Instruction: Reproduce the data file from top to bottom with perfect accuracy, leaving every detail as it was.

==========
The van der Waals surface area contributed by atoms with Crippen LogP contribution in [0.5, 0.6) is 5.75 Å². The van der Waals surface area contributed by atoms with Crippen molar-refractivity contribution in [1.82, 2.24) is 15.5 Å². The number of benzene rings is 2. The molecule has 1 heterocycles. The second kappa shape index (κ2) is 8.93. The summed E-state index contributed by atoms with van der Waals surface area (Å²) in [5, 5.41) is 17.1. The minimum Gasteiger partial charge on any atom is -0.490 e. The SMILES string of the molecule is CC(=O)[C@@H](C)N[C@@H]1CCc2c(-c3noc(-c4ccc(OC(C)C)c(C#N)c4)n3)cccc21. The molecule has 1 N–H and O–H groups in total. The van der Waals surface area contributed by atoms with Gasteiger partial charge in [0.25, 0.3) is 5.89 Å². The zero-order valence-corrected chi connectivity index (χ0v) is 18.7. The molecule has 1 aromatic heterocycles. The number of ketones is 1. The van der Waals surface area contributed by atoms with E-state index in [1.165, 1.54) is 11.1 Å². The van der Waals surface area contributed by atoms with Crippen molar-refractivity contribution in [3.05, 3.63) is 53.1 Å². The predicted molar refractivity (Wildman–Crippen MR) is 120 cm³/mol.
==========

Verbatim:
The van der Waals surface area contributed by atoms with Crippen LogP contribution in [0.5, 0.6) is 5.75 Å². The van der Waals surface area contributed by atoms with Crippen molar-refractivity contribution in [1.82, 2.24) is 15.5 Å². The number of benzene rings is 2. The molecule has 1 heterocycles. The second kappa shape index (κ2) is 8.93. The summed E-state index contributed by atoms with van der Waals surface area (Å²) in [5, 5.41) is 17.1. The minimum Gasteiger partial charge on any atom is -0.490 e. The SMILES string of the molecule is CC(=O)[C@@H](C)N[C@@H]1CCc2c(-c3noc(-c4ccc(OC(C)C)c(C#N)c4)n3)cccc21. The molecule has 1 N–H and O–H groups in total. The van der Waals surface area contributed by atoms with Gasteiger partial charge in [0.25, 0.3) is 5.89 Å². The zero-order valence-corrected chi connectivity index (χ0v) is 18.7. The molecule has 1 aromatic heterocycles. The number of ketones is 1. The van der Waals surface area contributed by atoms with E-state index in [1.165, 1.54) is 11.1 Å². The van der Waals surface area contributed by atoms with Crippen molar-refractivity contribution in [3.05, 3.63) is 53.1 Å². The predicted molar refractivity (Wildman–Crippen MR) is 120 cm³/mol.